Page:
involving the non-owner suppliers of petroleum products unloading
hazardous products into storage tanks. Generally, no duty rests on
a person who delivers gasoline to inspect the premises on which a
storage tank is located before making delivery to the place
provided for the purpose. See Gas and Oil, 38 Am.Jur.2d 716. The
Nebraska Supreme Court has stated, . . . a gas company which does
not install, own, or control the pipes or appliances in a
customers building is in no way responsible for the condition in
which they are maintained, and consequently is not liable for
injuries caused by a leak therein of which it has no knowledge.
This rule is followed extensively in this country. Clay v. Butane
Gas Corporation, 151 Neb. 876, 889-90, 39 N.W.2d 813, 820 (1949).
This statement leaves open the possibility of liability if
knowledge is in fact present.
In other jurisdictions, a definite duty has been established
if the petroleum supplier has notice that the storage tank is
defective but endeavors to fill the tank despite such warnings.
The Georgia Court of Appeals found that whenever a supplier of gas
has actual knowledge of a defective and dangerous condition of a
customers underground storage tanks but continues to supply gas to
them, the supplier is liable for injuries caused by the gas. See
Citizens & Southern Trust Co. v. Phillips Petroleum Co., 385 S.E.2d
426 (Ga. App. 1989). Also finding a similar duty, the New York
Supreme Court Appellate Division established that liability might
ensue if an oil company had notice, actual or constructive, of the
underground loss of gasoline due to a leakage, but failed to
prevent such resulting injury by continuing to supply the defective
tanks with gasoline. See New York Tel. Co. v. Mobil Oil Corp., 473
N.Y.S.2d 172 (N.Y. App. Div. 1984).
With no previous precedence established, we are unable to
conclude that the courts in Nebraska would choose to follow the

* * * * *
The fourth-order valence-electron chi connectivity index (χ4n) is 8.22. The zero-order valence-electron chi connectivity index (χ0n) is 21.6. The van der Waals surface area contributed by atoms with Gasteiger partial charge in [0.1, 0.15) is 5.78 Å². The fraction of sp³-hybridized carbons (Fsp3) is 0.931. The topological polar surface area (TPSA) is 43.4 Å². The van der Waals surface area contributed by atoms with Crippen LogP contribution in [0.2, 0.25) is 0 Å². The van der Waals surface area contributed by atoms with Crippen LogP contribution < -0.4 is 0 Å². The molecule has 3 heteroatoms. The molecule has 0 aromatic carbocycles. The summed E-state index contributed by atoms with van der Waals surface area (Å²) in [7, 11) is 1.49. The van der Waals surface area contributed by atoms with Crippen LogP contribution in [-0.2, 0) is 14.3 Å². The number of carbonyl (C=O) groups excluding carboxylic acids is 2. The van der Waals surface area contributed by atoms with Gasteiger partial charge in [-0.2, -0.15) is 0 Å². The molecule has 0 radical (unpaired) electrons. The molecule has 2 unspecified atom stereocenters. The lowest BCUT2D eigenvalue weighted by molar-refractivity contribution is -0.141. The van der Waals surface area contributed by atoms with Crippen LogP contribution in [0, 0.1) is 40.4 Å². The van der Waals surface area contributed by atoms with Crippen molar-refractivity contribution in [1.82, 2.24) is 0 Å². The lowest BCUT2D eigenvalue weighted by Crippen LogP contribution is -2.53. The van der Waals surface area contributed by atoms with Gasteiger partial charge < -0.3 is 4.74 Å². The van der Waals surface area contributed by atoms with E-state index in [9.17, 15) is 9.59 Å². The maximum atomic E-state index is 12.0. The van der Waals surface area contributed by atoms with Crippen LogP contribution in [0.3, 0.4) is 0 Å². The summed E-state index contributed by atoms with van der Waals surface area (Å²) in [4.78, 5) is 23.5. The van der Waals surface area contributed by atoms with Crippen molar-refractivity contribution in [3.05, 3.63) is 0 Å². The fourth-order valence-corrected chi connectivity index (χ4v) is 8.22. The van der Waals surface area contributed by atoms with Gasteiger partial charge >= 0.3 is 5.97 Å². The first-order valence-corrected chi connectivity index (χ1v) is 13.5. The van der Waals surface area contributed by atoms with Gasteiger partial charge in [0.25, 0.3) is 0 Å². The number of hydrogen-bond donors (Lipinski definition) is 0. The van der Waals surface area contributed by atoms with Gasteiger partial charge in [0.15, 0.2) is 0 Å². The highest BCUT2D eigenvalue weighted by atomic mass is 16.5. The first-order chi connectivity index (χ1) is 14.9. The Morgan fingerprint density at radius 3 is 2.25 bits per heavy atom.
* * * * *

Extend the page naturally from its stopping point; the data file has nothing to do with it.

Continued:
duties imposed by the jurisdictions named. In the instances cited
where liability did attach, the supplier had notice of possible
dangerous defects in the storage facility. Although, a storage
facility may not be in compliance in with Title 198, this may or
may not constitute a defect or immediate dangerous condition, which
would give rise to a duty placed upon the non-owner supplier to
In addition, the secondary containment requirements instituted
pursuant to Title 198 are very precise and exacting depending on
the aggregate quantities stored by the owner of the chemicals. It
would be difficult for a firsthand observer to determine if a
storage facility was in compliance, unless a detailed and time
consuming measurement was taken of the capacity of the secondary
containment unit. Given this difficulty, a non-owner supplier
could in good faith--based upon his observations--deliver chemicals
for storage onsite, but later discover that the facility was not in
compliance with Title 198. A supplier would not have notice of
compliance unless a method was instituted to provide proof that the
storage facility was in compliance. Without such notice being
achieved, it would be difficult for a court to conclude that a duty
had been placed upon the supplier that restricted distribution to
a noncompliant storage facility.
Under Title 198 of the Nebraska Department of Environmental
Quality rules and regulations for the containment of agricultural
chemicals, there are no provisions which would place penalties upon
a non-owner supplier who delivered chemicals to a storage facility
that was not compliant. Possible tort liability actions may be
instituted against the chemical supplier, which could result in
liability if the chemical supplier knew or should have known that
storage facility was inadequate, although there have, thus far,
been no Nebraska Supreme Court decisions on this issue.
The Legislature could provide for a different result by the
implementation of legislation that placed liability upon a supplier
for depositing chemicals into a noncompliant storage facility. The
legislation could also contain a means of providing notice to the
supplier of the storage facility's compliance under Title 198.
Jason W. Hayes
Assistant Attorney General